17 Aug Rich is Better than Poor: Unlearning Our Own Stereotypes
Rich is Better Than Poor
Whose idea is this? Yours? Mine?
When you hear, “rich is better than poor,” what do you think?
What about when you hear “being rich is better than being poor”?
Do you agree? It’s ok if you do. It’s ok if part of you does, and another part rebels. Just notice what you think.
Spending is Better Than Saving
A “bull” market is one that encourages spending. Spending is what makes America great–right? I think it’s ironic this sculpture is called the “charging” bull, because it sounds like the bull is racking up debt on his charge cards. This is what many of us mean by “spending”–we mean “charging.”
On this count, I’m pretty unequivocal and it doesn’t matter what you think 🙂 Although a small amount of carefully managed debt can be strategic (see my insurance story in the next paragraph), for the most part, debt is bondage. Spending money we have is fine as long as we are saving and giving some away. Spending money we don’t have is addictive–and often an addiction.
I just got notice from my car insurance company that my rates went up when I moved because of my “adverse” credit rating. My adverse credit rating is entirely due to not my not having “enough” debt! Now that is some charging bull!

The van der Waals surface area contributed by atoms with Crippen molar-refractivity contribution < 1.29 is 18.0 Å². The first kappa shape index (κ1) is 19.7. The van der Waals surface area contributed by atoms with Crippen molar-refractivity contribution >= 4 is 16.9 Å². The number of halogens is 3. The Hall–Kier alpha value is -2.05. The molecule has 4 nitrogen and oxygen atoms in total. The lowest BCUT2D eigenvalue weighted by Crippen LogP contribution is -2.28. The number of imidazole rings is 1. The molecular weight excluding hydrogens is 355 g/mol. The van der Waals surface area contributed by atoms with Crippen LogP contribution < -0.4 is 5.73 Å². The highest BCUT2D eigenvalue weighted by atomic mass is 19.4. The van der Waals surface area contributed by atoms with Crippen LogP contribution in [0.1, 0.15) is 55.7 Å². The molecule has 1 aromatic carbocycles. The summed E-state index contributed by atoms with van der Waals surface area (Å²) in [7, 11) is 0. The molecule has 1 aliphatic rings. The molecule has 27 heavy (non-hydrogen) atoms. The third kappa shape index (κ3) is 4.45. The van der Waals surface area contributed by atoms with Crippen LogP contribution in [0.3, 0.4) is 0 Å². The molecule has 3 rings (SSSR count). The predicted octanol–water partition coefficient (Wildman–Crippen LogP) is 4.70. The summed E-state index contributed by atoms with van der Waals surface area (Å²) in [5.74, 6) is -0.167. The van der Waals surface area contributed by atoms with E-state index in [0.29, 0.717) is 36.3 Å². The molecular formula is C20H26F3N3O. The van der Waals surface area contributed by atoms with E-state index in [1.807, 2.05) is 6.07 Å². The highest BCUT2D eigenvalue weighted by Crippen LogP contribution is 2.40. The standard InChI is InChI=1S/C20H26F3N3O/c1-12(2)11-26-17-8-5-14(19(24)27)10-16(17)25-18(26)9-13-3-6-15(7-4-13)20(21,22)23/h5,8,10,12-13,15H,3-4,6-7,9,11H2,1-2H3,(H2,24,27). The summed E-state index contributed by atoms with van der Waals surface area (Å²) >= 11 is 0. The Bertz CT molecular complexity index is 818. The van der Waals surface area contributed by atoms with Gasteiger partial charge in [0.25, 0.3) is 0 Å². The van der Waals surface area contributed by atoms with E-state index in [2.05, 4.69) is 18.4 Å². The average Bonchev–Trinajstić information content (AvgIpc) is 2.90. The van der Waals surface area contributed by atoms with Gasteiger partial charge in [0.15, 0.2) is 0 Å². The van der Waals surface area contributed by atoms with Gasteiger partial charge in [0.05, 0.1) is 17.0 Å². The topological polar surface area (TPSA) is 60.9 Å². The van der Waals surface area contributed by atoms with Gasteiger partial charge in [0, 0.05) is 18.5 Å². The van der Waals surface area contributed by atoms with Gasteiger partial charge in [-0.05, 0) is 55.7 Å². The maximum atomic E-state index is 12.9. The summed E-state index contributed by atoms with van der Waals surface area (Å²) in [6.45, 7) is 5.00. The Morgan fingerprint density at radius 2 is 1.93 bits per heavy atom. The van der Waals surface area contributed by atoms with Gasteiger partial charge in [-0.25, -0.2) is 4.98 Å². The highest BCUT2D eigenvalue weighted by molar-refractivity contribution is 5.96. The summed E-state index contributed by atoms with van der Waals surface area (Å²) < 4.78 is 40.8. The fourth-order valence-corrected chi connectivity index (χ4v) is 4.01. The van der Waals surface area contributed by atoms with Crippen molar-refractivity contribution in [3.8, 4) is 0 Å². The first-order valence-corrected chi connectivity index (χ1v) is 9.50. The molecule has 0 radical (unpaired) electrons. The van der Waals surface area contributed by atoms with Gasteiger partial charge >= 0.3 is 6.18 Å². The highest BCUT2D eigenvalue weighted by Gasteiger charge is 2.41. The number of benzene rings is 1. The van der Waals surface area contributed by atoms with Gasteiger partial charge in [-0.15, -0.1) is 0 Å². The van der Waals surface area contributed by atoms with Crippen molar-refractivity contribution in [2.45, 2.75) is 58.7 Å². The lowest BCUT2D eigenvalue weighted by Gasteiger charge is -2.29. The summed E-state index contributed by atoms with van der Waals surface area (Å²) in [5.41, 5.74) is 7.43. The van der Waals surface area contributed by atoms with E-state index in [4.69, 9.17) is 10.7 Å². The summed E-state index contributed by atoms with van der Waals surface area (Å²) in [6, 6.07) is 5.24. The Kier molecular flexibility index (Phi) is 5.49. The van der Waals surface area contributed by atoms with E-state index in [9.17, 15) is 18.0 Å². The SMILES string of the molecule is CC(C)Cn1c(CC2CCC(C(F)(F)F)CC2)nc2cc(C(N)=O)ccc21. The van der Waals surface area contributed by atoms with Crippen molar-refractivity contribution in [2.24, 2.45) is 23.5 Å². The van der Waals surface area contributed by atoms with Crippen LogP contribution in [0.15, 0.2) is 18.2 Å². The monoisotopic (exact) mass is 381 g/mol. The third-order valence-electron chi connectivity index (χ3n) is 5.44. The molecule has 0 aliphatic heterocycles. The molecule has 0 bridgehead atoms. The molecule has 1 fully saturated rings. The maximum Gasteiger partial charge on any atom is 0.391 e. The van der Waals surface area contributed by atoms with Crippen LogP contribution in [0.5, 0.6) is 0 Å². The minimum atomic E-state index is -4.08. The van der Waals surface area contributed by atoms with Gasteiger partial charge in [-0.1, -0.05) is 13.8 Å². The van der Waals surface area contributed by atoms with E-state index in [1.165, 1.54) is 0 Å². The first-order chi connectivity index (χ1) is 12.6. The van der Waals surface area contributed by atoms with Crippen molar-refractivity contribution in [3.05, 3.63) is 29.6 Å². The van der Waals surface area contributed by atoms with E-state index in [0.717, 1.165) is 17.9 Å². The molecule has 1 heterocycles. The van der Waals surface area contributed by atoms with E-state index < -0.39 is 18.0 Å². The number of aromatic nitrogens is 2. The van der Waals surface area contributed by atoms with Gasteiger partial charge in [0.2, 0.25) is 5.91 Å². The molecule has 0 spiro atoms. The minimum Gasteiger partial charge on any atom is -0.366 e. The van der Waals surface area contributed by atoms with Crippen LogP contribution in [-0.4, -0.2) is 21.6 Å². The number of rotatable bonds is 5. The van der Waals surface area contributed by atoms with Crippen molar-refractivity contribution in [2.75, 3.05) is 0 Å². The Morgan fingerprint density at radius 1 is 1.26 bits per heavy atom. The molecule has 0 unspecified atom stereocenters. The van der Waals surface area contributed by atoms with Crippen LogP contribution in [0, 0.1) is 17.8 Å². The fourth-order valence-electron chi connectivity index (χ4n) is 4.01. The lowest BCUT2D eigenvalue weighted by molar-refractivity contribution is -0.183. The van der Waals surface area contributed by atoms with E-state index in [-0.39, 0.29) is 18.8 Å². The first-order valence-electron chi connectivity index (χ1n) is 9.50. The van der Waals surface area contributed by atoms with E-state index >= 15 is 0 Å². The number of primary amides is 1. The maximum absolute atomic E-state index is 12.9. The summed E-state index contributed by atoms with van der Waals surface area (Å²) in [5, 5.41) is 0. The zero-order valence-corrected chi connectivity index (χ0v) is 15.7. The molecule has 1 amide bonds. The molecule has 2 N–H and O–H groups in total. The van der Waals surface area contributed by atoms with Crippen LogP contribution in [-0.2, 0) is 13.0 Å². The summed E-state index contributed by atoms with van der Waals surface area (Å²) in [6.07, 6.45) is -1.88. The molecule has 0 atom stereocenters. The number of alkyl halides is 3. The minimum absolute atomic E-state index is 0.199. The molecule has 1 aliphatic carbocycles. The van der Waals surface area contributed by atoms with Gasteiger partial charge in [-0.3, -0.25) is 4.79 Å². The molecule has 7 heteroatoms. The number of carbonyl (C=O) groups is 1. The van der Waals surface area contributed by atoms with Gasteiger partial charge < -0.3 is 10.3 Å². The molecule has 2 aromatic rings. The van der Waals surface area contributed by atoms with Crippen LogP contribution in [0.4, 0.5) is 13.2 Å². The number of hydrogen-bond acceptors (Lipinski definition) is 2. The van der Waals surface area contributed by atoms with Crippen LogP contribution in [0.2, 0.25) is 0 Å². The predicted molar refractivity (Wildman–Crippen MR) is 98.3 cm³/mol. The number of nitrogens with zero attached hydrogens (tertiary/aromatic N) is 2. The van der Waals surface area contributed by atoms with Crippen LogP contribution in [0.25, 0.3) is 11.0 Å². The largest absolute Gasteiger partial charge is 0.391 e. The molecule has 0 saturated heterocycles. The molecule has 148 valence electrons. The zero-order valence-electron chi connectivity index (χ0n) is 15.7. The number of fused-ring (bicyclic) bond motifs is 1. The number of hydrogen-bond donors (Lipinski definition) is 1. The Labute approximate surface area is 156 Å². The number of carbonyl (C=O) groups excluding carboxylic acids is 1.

Bull is Better than Bear
I learned this from living with an investor (who just happened to be my spiritual friend, first, and then my partner): the market goes up, and it goes down. You can try to game it, but it’s a lot like being at Vegas. Sometimes you can play the market and win, especially if you get out quick. Stick around, however, and you’ll experience the same ups and downs the market does. What goes up must come down.
“Bull” and “bear” are two halves of the same thing. First we bull through it, then we bear it!
It’s a cycle, like the seasons. Is Summer better than Winter?
Learn to Love the Whole
Wholeness is the way Life is. What difference does my preference for up, rich, spending, bull, or Summer make? Not much, except to me. Me, it just makes unhappy–when Life is down, poor, saving, bear and Winter.
I’d rather learn to love the whole. Think about this when you think about being poor and being rich. Status changes. Income changes. We change. Some of my moneycoaching client soul-colleagues had rich backgrounds growing up, then had the rug pulled out from under them financially as kids: their parents divorced, the market crashed, their fathers lost their great jobs, addiction struck and wiped them out financially, or they moved from a nation where they were rich to the US, where they were poor. When these clients take the money types test, their adult money archetypes–the voices that speak loudest in their heads about money–come out in many ways the same as people who grew up deprived. Why? Because they experienced deprivation.
People who simply grew up poor don’t necessarily feel deprived. “Deprived” is in our minds. As kids, it is in our parents’ minds. Learning to love the whole means we retain balance, remain resilient and stay in the flow no matter what happens to us financially. Our identity then is not with the bear or the bull, the money or the poverty, the spending or the saving. Our identity is with the wealth and abundance of our innate wholeness.